We know first-hand that people with mental illness are much more human than otherwise; trusting and loving human beings, if only given the chance and offered the social context.
There are so many moments that have graced our lives with special meaning. I remember with great relief and gratitude when our young son Christoph wandered into a brook and was about to drown until he was saved by Franko, a member of our community.
My wife was in the Gould Farm weaving studio when news came to James that his sister had died on the Pan Am 103 flight, blown up by terrorists over Lockerbie. His deeply human experience of loss cemented our relationship with James, who went on to found a statewide recovery program in Virginia and became a peer support specialist for a prestigious hospital. He was at our table for lunch recently, remembering with sadness that moment and with fondness our lifetime relationship.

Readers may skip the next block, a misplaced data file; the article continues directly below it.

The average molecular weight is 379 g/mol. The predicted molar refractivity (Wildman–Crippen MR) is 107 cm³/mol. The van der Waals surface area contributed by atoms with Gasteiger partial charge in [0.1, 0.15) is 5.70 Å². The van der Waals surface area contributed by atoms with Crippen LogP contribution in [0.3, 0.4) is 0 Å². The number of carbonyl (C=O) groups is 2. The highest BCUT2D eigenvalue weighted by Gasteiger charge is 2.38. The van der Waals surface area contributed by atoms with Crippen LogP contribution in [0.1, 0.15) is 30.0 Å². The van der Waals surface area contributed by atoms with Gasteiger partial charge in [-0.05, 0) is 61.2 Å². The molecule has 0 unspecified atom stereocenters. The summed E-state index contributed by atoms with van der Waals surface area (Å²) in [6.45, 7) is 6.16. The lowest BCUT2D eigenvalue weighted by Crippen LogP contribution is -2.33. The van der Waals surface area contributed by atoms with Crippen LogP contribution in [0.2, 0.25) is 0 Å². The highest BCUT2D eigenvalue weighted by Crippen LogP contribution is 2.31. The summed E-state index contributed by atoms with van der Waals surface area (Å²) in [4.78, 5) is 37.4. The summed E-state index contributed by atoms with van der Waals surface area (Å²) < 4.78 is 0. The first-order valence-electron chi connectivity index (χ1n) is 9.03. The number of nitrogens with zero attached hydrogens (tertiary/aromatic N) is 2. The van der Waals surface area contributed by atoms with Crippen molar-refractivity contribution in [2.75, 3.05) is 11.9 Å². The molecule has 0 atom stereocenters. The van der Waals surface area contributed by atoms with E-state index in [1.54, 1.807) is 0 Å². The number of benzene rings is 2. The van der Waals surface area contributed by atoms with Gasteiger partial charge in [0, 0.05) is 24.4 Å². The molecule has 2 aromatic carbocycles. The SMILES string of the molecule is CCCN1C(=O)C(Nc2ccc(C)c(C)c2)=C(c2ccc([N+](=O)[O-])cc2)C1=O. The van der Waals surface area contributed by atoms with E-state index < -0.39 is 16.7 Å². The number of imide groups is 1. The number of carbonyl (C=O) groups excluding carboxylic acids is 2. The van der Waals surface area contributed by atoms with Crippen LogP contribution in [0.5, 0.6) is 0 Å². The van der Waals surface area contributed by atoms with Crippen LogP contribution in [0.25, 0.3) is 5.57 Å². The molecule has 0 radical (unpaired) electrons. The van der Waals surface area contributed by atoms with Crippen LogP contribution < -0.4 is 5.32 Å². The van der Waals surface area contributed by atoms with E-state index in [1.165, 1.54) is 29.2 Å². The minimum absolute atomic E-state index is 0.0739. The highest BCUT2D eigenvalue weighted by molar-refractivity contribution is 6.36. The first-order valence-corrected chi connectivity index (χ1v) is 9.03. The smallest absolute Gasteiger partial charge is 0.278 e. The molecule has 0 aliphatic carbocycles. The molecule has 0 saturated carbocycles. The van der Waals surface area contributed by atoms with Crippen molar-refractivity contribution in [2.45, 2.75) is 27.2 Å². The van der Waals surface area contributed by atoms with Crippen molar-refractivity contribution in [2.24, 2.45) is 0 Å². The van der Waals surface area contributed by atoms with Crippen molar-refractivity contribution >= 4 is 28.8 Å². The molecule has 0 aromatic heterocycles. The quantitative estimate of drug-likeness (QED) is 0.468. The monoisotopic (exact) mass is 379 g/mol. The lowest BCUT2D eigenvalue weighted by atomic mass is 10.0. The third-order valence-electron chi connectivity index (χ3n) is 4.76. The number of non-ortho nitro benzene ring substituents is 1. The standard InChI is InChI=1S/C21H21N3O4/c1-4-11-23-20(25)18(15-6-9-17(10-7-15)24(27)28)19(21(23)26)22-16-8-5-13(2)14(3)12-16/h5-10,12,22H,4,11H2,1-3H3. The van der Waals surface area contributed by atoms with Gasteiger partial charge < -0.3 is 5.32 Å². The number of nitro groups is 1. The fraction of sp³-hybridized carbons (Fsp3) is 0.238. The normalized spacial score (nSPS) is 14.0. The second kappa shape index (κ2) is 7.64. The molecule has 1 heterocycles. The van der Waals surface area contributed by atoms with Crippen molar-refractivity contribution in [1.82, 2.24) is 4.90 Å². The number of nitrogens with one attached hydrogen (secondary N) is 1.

Elaine joined as a resident 8 years ago in our CooperRiis Healing Community. The combination of addiction and mental illness had derailed her. Three years ago, she came back… and is now our Marketing Director (actually our whole marketing department). I get to speak daily with her about her passion for helping others to recover normal lives despite their ‘severe mental illness’. (Here’s a letter she recently wrote about her story.)
Just yesterday, Dan, who came to our Gould Farm community in 1977 with schizophrenia called to wish us a Merry Christmas. He still has schizophrenia, but is living an independent life, now retired in Florida. We love to catch up with many old friends in this way during the holidays.
After the call, I turned to speak with Emelia who has become a member of our ‘family’ and is about to return to her career as a well-known artist.
She joined us in church last week where Ralph, a former resident sings in the choir. Ralph now lives independently in our small town, working and owning his own condo. Years ago, his family came to us with hope; hope that there was more than the dead-end group home that the mental health ‘system’ had prescribed for him.